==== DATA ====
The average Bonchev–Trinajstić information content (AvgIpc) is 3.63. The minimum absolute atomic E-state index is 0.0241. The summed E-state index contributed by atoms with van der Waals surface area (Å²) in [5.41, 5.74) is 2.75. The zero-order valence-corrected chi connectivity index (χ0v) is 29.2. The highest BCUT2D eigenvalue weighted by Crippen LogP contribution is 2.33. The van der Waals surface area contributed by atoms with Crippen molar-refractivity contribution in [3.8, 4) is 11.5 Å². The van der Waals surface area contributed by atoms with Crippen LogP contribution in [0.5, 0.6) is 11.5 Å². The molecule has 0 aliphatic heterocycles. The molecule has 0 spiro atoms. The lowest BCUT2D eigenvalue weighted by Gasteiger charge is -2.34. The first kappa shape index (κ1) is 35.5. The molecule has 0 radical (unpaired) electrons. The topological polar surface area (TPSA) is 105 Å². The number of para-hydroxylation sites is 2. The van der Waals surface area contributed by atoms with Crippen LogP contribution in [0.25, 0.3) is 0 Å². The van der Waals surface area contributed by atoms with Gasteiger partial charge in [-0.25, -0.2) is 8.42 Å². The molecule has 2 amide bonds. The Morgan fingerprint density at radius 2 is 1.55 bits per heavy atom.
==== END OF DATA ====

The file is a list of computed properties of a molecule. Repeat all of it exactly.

The average Bonchev–Trinajstić information content (AvgIpc) is 3.63. The minimum absolute atomic E-state index is 0.0241. The summed E-state index contributed by atoms with van der Waals surface area (Å²) in [5.41, 5.74) is 2.75. The zero-order valence-corrected chi connectivity index (χ0v) is 29.2. The highest BCUT2D eigenvalue weighted by Crippen LogP contribution is 2.33. The van der Waals surface area contributed by atoms with Crippen molar-refractivity contribution in [3.8, 4) is 11.5 Å². The van der Waals surface area contributed by atoms with Crippen LogP contribution in [0.5, 0.6) is 11.5 Å². The molecule has 0 aliphatic heterocycles. The molecule has 0 spiro atoms. The lowest BCUT2D eigenvalue weighted by Gasteiger charge is -2.34. The first kappa shape index (κ1) is 35.5. The molecule has 0 radical (unpaired) electrons. The topological polar surface area (TPSA) is 105 Å². The number of para-hydroxylation sites is 2. The van der Waals surface area contributed by atoms with Crippen LogP contribution in [0.25, 0.3) is 0 Å². The van der Waals surface area contributed by atoms with Gasteiger partial charge in [-0.25, -0.2) is 8.42 Å². The molecule has 2 amide bonds. The Morgan fingerprint density at radius 2 is 1.55 bits per heavy atom.